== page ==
Drafting errors & other CARES Act issues

There’s been a lot of chatter on the social media websites and between individual tax professionals about various aspects of the CARES Act. There are three items that a small group of us looked into over the past week and I volunteered to use my blog to bring them out into the open. These are issues that don’t fit neatly into a tweet or even a thread of tweets.

While most professionals have been focused on the loan amounts and the calculations that go into figuring out how much is eligible for the maximum loan amount under CARES Act section 1102, the issues we were talking about are related to the forgiveness amounts under the CARES Act section 1106.

These are issues that we all believe should/can/will be fixed by a technical correction in future legislation; however, the way the final version of the bill was written contains some pitfalls for borrowers that aren’t being reported. Here are the main issues and the links should take you to the relevant section of this blog post.

Drafting errors in “Reduction based on Reduction in Number of Employees”

OK, it appears there might be a drafting error in the way the CARES Act was written and this one seems to be the biggest and most concerning. This was brought to my attention by a TaxTwitter friend who didn’t want to share it because it came from a lawyer. Basically, the lawyer has a different reading of the bill, and after looking at the final bill, I agree with this lawyer.

Hopefully I’m wrong and someone can correct me.

This all focuses on the forgiveness of the Paycheck Protection Program loans. I’m cutting to the chase and going to assume you’re already familiar with the basics of the program.

The basics of the forgiveness are the borrowers spends the loan proceeds over an 8 week period and then is eligible to have all or a portion of the loan forgiven based on how the proceeds were spend. However there is a provision of the CARES Act that limits the amount that can be forgiven. There is plenty of chatter on how to calculate the amount eligible for forgiveness, especially as it related to the payroll costs, but I don’t see very many people looking at the forgiveness portions of the Act.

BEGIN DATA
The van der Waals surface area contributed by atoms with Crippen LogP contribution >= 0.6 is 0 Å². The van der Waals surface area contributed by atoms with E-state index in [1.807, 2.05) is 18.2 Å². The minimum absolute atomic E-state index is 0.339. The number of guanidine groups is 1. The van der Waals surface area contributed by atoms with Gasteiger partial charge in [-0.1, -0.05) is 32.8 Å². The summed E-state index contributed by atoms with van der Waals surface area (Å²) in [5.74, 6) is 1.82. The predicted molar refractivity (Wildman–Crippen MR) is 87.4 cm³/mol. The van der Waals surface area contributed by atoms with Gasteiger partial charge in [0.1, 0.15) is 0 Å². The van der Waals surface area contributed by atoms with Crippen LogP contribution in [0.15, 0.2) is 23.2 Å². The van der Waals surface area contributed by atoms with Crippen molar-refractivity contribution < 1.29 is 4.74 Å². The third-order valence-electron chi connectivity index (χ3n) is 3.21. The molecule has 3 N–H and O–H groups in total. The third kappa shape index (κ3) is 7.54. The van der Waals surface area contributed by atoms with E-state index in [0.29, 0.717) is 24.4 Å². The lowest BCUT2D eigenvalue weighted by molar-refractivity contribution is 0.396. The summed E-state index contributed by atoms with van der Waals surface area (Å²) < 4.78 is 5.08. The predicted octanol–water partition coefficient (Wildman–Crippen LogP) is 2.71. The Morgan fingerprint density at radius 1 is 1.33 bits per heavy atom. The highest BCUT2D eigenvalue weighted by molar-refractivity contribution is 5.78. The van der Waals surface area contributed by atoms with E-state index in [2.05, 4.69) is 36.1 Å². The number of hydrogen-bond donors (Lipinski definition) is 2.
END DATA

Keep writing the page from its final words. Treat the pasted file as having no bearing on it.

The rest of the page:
CARES Act section 1106(d)(2) covers the reduction based on the number of employees. The purpose being that if the employer reduces the number of employees, then the amount forgiven is reduced by a corresponding ratio of the number of employees. So, if an employer had 10 employees but reduced the number of employees to 9, the amount eligible for forgiveness would be reduce by 10%.

The problem is that in the final version of the legislation, the way the formula was written was changed from what appears in the House version and it creates a situation where the full amount of the expenses eligible for forgiveness are reduced to zero. How is this possible you ask? Well, look at the way the reduction amount is calculated in the final version of the CARES Act.

Reduction amount = Forgiveness Amount x (Avg # of employees that you employed during the 8 week covered period)/(one of two options that you select)

Option 1: Avg # of employees that you employed from February 15, 2019 through June 30, 2019; or,

Option 2: Ave # of employees that you employed from January 2, 2020 through February 29, 2020.

Enacted version of the CARES Act.

If you look closely at the reduction amount formula in the CARES Act Section 1106(d)(2)(A), you’ll see that if you maintain the same average number of employees during the 8 week covered period as you did during the measurement period, the quotient is 1, or 100%. Therefore, the reduction amount would equal 100% of the forgiveness amount and result in none of the loan balance being forgiven.

Now, I know this is NOT what Congress intended to happen. In fact, my guess is that when the bill was being edited by the House of Representatives, someone was working on this part at 2:00 am in the morning and just messed up. However, it is in the law, so that’s what rules right now.

If you look closely at the Senate version of the bill, which is what most people looked at because they assumed there was no material change to this part of the legislation, the formula for the reduction amount is:

Forgiveness amount x
(1 – (avg # of employees employed during the covered period)/(one of 2 option that you select))

Senate version of the CARES Act.

The Senate version gets to the answer that most people are expecting. I asked my favorite tax experts about this and their response was that this should be corrected but some of them were a little concerned that there hasn’t been more discussion about this. The thinking being, if there’s no discussion about it, then no one will know to change it.

Drafting errors in “Reduction Relating to Salary and Wages.